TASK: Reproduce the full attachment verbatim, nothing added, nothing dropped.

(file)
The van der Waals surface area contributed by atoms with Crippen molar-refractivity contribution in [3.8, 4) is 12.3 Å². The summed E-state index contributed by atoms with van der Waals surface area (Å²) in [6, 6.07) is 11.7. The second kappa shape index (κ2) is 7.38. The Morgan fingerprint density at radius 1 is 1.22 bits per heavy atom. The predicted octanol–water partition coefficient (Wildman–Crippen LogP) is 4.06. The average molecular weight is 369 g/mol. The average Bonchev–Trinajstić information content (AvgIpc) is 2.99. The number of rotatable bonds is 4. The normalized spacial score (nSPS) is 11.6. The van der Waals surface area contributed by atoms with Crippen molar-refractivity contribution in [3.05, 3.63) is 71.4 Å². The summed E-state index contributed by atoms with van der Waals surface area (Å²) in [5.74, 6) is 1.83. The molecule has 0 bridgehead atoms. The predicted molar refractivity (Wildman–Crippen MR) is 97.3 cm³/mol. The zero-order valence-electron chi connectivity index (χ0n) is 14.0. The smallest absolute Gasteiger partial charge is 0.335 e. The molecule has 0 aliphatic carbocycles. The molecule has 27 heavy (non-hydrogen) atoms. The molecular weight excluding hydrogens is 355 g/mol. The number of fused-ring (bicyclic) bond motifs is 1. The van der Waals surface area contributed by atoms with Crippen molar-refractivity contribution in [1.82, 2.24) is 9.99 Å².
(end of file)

The van der Waals surface area contributed by atoms with Crippen molar-refractivity contribution in [3.8, 4) is 12.3 Å². The summed E-state index contributed by atoms with van der Waals surface area (Å²) in [6, 6.07) is 11.7. The second kappa shape index (κ2) is 7.38. The Morgan fingerprint density at radius 1 is 1.22 bits per heavy atom. The predicted octanol–water partition coefficient (Wildman–Crippen LogP) is 4.06. The average molecular weight is 369 g/mol. The average Bonchev–Trinajstić information content (AvgIpc) is 2.99. The number of rotatable bonds is 4. The normalized spacial score (nSPS) is 11.6. The van der Waals surface area contributed by atoms with Crippen molar-refractivity contribution in [3.05, 3.63) is 71.4 Å². The summed E-state index contributed by atoms with van der Waals surface area (Å²) in [5.74, 6) is 1.83. The molecule has 0 bridgehead atoms. The predicted molar refractivity (Wildman–Crippen MR) is 97.3 cm³/mol. The zero-order valence-electron chi connectivity index (χ0n) is 14.0. The smallest absolute Gasteiger partial charge is 0.335 e. The molecule has 0 aliphatic carbocycles. The molecule has 27 heavy (non-hydrogen) atoms. The molecular weight excluding hydrogens is 355 g/mol. The number of fused-ring (bicyclic) bond motifs is 1. The van der Waals surface area contributed by atoms with Crippen molar-refractivity contribution in [1.82, 2.24) is 9.99 Å².